Insurance telematics will become the 'norm' within the next five years, according to one of the country’s biggest providers.
But with a myriad of products and providers in the fleet market, an industry-wide agreement for measuring driving behaviour is needed to provide a platform for growth.
Zurich launched Zurich Fleet Intelligence (ZFI), which uses telematics technology together with driver training to reduce risky driving, in 2010. The insurer told Fleet News that corporate customers’ feedback had been “really positive”.
Nick List, ZFI European proposition manager, said: “It’s still relatively early days for the corporate insurance telematics market with only those organisations that are totally focused in controlling risk adopting the technology at this time.
“However, we believe that in five years it will become the norm for customers to utilise telematics technology in one form or another.”
One Zurich customer, a global document management and storage company, began a pilot of ZFI in 2010, installing the equipment in 32 vehicles. After 10 months it had achieved a return on its investment, with a 15% improvement in fuel efficiency, 13% reduction in collisions, 40% year-on-year reduction in own-damage costs and 30% fall in third-party costs.
“The company submitted just three minor insurance claims during the period,” said List. “This led to a deployment of the solution to their entire fleet.”
The improvement telematics can make to driver safety is compelling for businesses, suggests Zurich. “This in turn delivers cost savings, which is especially important in these challenging economic times,” List continued.
“Given the Government’s emphasis on businesses cutting their carbon emissions, telematics can also have a key role in helping organisations achieve their regulatory requirements.”
With many types of telematics product available to fleets and insurers offering different propositions, Zurich says consistency will be crucial to enable fleets to make accurate comparisons.
Zurich works with five telematics providers, including Trimble and GreenRoad, while Towergate recently announced a partnership with Quartix. Earlier this year, TomTom struck a deal with Equity Red Star.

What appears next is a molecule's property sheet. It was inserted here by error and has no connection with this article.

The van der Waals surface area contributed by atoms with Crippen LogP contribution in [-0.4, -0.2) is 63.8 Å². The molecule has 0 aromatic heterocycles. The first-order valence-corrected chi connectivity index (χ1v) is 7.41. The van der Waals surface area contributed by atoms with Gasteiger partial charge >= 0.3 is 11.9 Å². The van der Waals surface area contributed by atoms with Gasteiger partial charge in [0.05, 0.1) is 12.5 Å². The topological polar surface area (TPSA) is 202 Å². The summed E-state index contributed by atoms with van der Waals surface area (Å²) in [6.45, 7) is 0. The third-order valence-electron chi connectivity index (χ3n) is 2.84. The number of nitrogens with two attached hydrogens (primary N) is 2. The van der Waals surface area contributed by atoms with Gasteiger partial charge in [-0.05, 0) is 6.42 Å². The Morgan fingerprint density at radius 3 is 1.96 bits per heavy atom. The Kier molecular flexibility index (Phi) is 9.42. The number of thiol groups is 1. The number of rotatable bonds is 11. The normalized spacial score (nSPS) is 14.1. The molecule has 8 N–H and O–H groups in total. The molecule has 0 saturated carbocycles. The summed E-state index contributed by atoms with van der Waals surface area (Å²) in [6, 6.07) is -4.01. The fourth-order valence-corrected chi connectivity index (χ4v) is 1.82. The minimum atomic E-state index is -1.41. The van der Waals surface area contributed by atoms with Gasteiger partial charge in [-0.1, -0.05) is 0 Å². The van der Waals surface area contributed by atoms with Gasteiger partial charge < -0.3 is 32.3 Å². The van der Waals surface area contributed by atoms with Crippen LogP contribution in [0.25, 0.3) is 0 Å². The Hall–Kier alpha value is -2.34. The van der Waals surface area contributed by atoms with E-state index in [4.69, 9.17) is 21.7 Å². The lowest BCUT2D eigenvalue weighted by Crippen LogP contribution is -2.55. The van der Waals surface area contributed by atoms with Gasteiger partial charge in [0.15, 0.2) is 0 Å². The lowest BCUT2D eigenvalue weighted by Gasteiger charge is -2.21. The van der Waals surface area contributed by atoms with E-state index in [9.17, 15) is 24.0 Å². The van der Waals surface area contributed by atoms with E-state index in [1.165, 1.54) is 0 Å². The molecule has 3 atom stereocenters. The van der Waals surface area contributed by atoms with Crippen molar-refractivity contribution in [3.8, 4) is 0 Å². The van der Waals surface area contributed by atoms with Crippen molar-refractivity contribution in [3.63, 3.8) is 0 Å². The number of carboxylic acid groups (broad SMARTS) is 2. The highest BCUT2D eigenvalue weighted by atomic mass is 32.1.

Aviva re-entered the telematics market in June 2011 after its first foray in 2005 when, as Norwich Union, it was the first to launch a pay-as-you-drive product. The Aviva fleet telematics insurance proposition is offered on a three-year deal which provides customers an opportunity to earn an annual profit share rebate, but it is not linked to any particular provider.
Mark Keavney, commercial product development manager at Aviva, said: “We have made the conscious decision not to work with any single telematics supplier, thus allowing customer choice as to which telematics system meets their business needs.
“As long as the devices are capable of capturing data such as maximum speed notification, percentage of time over limit, abnormal accelerating, braking and cornering, journey direction, distance travelled, vehicle type, individual driver and management reporting facility, the customer can have access to our insurance product.”
Zurich says it is essential that there is an agreed industry-wide criteria for measuring driver behaviour, so that businesses which adapt this technology can make accurate comparisons and receive consistent feedback from insurers.
It’s an issue that Linden Holliday, CEO of MyDrive Solutions, has previously highlighted.
He said: “If the industry is to really develop premiums that reflect a driver’s behaviour, it is imperative to move beyond the tools currently being used and opt for detailed monitoring of driver behaviour.”
List concluded: “The challenge for the insurance industry will be to identify and understand the right technology that will make a difference to the levels of risk, which will typically be those that truly identify driver behaviour.
“Our customers’ challenge will be selecting the telematics solution that makes the difference.”